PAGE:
Ender 3 All Metal Hotend | Ender 3 Micro Swiss All Metal Hot End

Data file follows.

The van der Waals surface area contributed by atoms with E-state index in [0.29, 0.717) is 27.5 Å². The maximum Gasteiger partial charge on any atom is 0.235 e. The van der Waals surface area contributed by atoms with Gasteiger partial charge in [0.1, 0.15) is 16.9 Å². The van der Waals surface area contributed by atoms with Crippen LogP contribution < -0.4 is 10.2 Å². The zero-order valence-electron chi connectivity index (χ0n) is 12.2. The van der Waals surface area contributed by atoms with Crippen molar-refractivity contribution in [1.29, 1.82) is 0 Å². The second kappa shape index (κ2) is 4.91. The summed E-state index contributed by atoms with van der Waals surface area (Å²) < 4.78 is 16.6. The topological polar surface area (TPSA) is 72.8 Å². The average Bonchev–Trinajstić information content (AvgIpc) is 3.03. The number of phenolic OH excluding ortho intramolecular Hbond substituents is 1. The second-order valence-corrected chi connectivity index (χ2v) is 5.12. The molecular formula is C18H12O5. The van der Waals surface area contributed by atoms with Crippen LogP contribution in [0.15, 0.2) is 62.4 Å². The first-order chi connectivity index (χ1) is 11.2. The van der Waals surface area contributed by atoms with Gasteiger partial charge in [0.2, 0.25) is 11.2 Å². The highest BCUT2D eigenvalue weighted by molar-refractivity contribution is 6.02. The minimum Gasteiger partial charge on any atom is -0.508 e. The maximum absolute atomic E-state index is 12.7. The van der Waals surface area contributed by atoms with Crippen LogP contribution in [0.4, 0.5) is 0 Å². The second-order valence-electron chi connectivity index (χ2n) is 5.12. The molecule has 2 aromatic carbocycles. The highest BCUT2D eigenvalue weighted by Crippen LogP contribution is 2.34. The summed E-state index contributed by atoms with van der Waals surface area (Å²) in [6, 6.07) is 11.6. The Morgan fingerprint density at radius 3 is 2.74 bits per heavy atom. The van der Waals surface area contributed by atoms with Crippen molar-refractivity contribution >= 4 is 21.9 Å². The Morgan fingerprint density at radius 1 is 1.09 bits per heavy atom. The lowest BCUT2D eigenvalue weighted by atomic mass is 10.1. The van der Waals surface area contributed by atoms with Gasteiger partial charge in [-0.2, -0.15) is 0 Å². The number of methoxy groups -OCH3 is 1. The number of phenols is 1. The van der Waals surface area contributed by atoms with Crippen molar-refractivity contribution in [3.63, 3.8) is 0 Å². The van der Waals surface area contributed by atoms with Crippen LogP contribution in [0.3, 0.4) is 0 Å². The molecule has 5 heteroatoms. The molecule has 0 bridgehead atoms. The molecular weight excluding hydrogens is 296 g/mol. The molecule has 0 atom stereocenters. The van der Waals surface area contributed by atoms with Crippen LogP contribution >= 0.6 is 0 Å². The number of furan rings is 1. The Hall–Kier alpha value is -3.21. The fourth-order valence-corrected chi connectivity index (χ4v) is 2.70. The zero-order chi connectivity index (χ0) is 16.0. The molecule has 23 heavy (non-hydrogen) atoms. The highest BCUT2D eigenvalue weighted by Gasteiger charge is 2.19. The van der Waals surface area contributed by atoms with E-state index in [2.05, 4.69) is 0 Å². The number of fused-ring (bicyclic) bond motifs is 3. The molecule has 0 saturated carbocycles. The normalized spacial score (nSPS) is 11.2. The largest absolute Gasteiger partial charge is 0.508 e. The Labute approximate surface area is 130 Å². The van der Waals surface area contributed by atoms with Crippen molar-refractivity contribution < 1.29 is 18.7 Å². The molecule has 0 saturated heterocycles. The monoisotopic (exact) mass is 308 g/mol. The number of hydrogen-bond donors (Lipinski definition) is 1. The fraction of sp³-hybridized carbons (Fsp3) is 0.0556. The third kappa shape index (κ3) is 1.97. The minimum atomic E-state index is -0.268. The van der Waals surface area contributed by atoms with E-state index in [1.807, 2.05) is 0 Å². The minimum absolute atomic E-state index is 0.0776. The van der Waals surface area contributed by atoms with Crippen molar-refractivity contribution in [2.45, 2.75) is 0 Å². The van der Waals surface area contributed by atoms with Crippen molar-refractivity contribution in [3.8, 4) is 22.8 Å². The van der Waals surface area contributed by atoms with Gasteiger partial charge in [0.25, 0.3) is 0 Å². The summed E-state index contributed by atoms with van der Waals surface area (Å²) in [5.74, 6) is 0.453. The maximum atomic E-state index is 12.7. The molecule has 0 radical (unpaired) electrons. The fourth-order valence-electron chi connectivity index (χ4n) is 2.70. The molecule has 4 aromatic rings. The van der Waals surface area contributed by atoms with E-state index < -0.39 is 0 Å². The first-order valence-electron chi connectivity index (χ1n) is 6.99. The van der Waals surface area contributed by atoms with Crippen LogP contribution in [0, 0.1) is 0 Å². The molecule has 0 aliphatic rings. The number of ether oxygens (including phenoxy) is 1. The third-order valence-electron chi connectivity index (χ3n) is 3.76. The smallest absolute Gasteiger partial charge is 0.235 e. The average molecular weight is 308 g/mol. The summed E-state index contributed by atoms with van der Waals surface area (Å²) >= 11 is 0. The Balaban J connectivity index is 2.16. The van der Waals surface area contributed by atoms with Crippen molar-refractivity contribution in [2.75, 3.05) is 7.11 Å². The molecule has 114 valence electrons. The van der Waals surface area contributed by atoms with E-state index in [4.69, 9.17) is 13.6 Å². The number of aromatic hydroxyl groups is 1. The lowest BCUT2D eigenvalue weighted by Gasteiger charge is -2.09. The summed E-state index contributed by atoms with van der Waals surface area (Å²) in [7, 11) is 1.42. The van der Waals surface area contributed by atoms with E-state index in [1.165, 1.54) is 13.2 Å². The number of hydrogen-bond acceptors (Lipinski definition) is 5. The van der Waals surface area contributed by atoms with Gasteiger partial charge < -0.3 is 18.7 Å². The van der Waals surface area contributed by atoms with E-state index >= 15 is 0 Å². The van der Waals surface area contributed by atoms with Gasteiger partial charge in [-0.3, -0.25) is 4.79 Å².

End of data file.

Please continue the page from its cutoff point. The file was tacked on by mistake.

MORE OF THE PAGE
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Ender 3 Micro Swiss All Metal Hot End